As Dan and I reached town and we rounded the last corner to Jasper Hill, the timelessness was over. Suddenly we were in town and I was aware of the time and the crowd and I was ready to get this thing done. A crew, including Heath, who'd pulled out of the race, was waiting at the hill. A group escorted me up as I set a new goal to break 32 hours.
Photo Amy or Dan?
(That's Super Kate escorting me up the hill after being up all night and already pacing 12 miles!)

We hit the last flat and downhill bit and I was running. Granted, everyone else could walk that pace, but I was running.  As soon as the line was close all I could do was scream. And scream. And scream some more.
Photo Ryan Stephens
Then I collected more hugs.
Photo Ryan Stephens
Photo Ryan Stephens
Don't let those pictures fool you. For some reason, for the first five minutes I felt like I hadn't really run that far. Unfortunately, that didn't last.

Thankfully, we'd rented a place a block from the finish line. I couldn't even walk there. The crew carried me and helped me into a bath. I don't know how long later, I somehow made it out of the bathtub and onto the bed. Then it was over. My entire body seized and I started shaking uncontrollably. I couldn't even get dressed so the crew wrapped me blankets and called 911, which is how I'm pretty sure I ended up traveling across the finish line time number two. Naked, in the back of an ambulance.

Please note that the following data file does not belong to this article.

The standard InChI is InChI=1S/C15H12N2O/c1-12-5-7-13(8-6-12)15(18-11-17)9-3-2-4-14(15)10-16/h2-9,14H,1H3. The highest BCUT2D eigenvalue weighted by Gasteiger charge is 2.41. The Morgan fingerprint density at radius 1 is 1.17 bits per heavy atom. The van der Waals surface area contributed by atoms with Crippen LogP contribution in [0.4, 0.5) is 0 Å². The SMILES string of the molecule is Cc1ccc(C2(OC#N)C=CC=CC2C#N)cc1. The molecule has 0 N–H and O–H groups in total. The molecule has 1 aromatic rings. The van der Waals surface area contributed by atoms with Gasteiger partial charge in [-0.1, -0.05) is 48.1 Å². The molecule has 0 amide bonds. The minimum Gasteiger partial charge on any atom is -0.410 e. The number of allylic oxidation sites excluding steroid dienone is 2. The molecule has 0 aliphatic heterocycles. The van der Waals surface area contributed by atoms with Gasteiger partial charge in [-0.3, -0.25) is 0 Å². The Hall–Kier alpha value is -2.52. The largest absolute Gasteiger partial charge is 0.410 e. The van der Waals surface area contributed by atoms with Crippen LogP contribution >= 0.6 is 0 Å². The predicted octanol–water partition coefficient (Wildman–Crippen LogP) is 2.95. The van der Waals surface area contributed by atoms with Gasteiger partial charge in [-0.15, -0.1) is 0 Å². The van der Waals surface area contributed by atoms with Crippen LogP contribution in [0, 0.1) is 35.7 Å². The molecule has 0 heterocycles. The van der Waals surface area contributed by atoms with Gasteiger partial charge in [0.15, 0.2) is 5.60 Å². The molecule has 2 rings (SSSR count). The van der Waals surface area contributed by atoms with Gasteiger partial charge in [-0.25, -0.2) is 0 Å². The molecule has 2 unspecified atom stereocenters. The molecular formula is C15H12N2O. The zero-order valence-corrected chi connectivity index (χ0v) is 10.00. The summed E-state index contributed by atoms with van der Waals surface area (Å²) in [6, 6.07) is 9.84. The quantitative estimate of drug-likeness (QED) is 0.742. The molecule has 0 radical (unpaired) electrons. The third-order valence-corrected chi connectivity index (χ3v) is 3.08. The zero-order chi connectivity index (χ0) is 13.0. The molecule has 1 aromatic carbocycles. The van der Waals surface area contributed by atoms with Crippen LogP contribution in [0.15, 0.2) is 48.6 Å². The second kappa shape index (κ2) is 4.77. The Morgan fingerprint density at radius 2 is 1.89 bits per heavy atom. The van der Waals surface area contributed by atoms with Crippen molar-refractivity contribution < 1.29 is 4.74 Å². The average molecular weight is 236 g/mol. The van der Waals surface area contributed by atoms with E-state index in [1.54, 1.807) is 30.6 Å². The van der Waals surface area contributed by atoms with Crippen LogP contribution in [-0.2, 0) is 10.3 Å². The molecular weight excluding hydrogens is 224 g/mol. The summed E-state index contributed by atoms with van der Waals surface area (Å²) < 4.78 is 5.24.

Photo Ryan Stephens
I'm pretty sure I recognize those two. They were very nice. So were the people in the ER. Only in the UP can they make even a trip to the hospital a pleasant experience. Not that I made it look like it.
Photo Eddie Karow
Big E loves to capture me at my finest. Long story short, three IVs and what appears from that photo to be an angry nap later, we finally made it back to the rental so I could go to bed. Apparently I need to drink more water when I'm running. Lesson learned. The hard way.

Of course that didn't stop us from getting up and walking across the street for breakfast the next morning. Just as we finished eating, we heard the last two riders were coming in. We made it to the line just in time.

They crossed the line together, two strangers who'd formed a bond over the toughness of this course. I recognized the look on their faces- they were giants, Marji was small and they would never be the same.